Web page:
Although his name will not be familiar to most people today, Inspector Charles Frederick Field, one of the Metropolitan Police’s early detective officers, made a name for himself in the early CID and outside the force due to his involvement in several high profile cases. On his retirement in 1852, he made use of his public reputation by becoming a private detective.
In the course of his police duties, Field had met Charles Dickens and the two men had formed a lasting friendship. Dickens wrote a number of articles about Field and his work, helping to spread the detective’s reputation far and wide. However, as time went by, Field became a somewhat controversial figure due, in the main, to his frequent use of the title, “Inspector,” long after his retirement from the Met. This practice soured his relationship with the force.
When Mr. Field set up his business, he employed one Ignatius Paul Pollaky, who left his employment in 1862 and established his own detective agency in competition with Field. He went on to become famous in his own right. Few people have heard of him now but in his time he was practically a household name.
Ignatius Pollaky was born in Hungary in a town then called Pressburg. However you won’t find it on a map now because, after two world wars and the rise and fall of Communism in Europe, it is now in Slovakia and its name is Bratislava. The region was subject to volatile politics even then and Pollaky was exiled to England in 1850. Six years later, he married but, sadly his, wife died after just three years. He married again two years later and had four children.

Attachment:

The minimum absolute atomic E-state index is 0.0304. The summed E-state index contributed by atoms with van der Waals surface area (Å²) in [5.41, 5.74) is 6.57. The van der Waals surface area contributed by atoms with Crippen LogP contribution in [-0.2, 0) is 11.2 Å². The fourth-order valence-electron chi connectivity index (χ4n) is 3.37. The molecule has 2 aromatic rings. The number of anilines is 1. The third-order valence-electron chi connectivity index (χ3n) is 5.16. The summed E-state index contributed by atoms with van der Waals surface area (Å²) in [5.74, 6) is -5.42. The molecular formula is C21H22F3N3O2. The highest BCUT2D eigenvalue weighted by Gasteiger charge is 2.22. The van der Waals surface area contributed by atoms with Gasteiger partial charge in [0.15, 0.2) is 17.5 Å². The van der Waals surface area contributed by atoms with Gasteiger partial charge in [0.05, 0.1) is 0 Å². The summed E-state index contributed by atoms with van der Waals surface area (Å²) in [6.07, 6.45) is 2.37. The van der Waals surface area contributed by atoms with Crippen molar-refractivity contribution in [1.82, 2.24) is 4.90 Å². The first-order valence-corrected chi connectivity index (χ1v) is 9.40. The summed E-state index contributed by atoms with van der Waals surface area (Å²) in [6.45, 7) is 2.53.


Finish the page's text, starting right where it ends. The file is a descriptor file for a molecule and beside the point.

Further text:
On leaving his employment with Mr Field, Ignatius launched his own venture: Pollaky’s Private Inquiry Office. Very soon he was busily engaged in surveillance work for the US Minister to Belgium, Henry Sanford, on Confederate agents in the UK to clandestinely buying supplies for their side in the American Civil War. Pollaky established his office in Paddington Green, London and soon became known as “Paddington Pollaky” as his reputation spread far and wide.
Mr. Pollaky’s favourite advertising medium was the personal columns of The Times newspaper where he would promote his services in matters concerning “election, divorce and cases of libel,” or simply, “discreet enquiries in England or abroad.” If that sounds familiar to devotees of Sherlock Holmes, it’s not altogether surprising, as many believe that Ignatius Paul Pollaky was the inspiration for Sir Arthur Conan Doyle’s immortal detective. Not being immortal himself, Mr. Pollaky died on 25th February 1918.